An attempt to overcome the drawbacks of the Scheremet valve and other similar devices is disclosed in U.S. Pat. No. 5,478,333 entitled “Medical Dressing for Treating Open Chest Injuries” issued to Asherman on Dec. 26, 1995. The Asherman dressing comprises a flexible body with adhesive on one side for attaching the body to the skin of a patient about an open chest wound. The centre of the body is formed into a flexible tubular duct which projects away from the patient. A flexible one-way valve tubing is mounted to the exterior of the duct to enable air and other fluids to pass out of the wound through the duct but which prevents air from being drawn back into the wound through the duct. If the patient has a hemothorax or collapsed lung, a suction device can be inserted into the flexible valve tubing and duct.

There are a number of drawbacks to the Asherman dressing. The Asherman dressing uses an acrylic adhesive and there have been reported problems in adhering the dressing to a patient's skin. In many cases where emergency treatment of an open wound is required, the patient's skin will be covered in blood, sweat and/or oil and the skin may also be covered in hair, all of which present difficulties when trying to adhere a dressing to the skin. Furthermore, because the duct and valve are flexible, medical personnel have to be careful to ensure that it does not collapse preventing proper operation of the valve. For example, medical personnel have to ensure that nothing contacts the duct or valve to cause it to collapse. This may be difficult depending on the location of the wound and the need to cover the patient in a blanket or to restrain the patient in a stretcher or other means for transporting the patient. A further problem with the Asherman dressing is that it obscures the wound from the view of medical personnel making assessment of the wound and the patient's condition difficult.

There is a need, therefore, for an improved medical dressing for an open chest wound which overcomes or at least mitigates the problems of the prior art arrangements.

In particular, there is a need for an improved medical dressing having a one-way valve means for occluding an open chest wound whilst permitting pressurised air and/or other fluids to pass out of the chest cavity and which permits access to the wound for inspection and/or to enable air and/or other fluids, such as blood, to be drawn from the wound whilst the dressing is in situ.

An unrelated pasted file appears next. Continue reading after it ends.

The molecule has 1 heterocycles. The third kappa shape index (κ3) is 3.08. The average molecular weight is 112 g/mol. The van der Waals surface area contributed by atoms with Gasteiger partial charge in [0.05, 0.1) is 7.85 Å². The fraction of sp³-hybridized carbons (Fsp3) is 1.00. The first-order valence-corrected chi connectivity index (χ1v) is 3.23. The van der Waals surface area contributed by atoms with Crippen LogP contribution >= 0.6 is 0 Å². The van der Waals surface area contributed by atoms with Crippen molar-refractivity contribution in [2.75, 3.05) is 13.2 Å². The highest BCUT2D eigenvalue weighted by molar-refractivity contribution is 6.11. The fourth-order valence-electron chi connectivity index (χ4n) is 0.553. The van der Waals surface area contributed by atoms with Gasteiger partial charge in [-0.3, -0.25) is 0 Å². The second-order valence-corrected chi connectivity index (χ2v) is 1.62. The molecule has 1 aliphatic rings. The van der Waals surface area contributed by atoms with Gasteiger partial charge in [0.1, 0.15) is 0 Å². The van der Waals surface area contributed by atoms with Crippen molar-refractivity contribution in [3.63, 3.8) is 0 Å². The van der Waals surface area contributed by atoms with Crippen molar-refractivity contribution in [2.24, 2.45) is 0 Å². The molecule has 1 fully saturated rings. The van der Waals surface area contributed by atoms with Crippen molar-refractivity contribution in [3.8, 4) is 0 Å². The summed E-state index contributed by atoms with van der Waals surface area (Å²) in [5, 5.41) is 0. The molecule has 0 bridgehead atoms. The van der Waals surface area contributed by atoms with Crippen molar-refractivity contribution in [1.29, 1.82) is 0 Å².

There is also a need for an improved medical dressing having a one-way valve means for occluding an open chest wound whilst permitting pressurised air and/or other fluids to pass out of the chest cavity through the wound which requires less monitoring than the prior art arrangements.

There is a further need for an improved medical dressing having a one-way valve means for occluding an open chest wound whilst permitting pressurised air and/or other fluids to pass out of the chest cavity which is easier to adhere to the skin of a patient than the prior art.

In accordance with a first aspect of the invention, there is provided a medical dressing for mounting over a wound in a patient, the dressing comprising:

a flexible panel having an inner surface and an outer surface and defining an opening therethrough, the panel having adhesive on the inner surface for attaching the panel to the skin of the patient;

a one-way valve assembly mounted to the panel across the opening in the panel, the valve assembly having a valve body defining a first passage through the body, the assembly further comprising a valve member configured to permit air and/or other fluids to flow through the first passage in an outward direction of the valve only so that, in use, air and/or other fluids are able to exit the wound through the first passage but are prevented from entering the wound through the first passage, the valve body further defining a second passage through the body, the valve assembly comprising a removable closure member for selectively closing the second passage to prevent fluid flow through the second passage.

In a medical dressing in accordance with the first aspect of the invention, the closure member can be removed to allow direct access to the wound through the second passage which is unobstructed by the valve member. Thus, the second passage can be opened up to enable medical personnel to inspect the wound and/or to carry out invasive procedures without having to remove the dressing. When the closure member is in position, the second passage is sealed and the dressing acts as an occlusive dressing which prevents air from entering the wound but which permits pressurised air and/or other fluids to exit the wound through the first passage.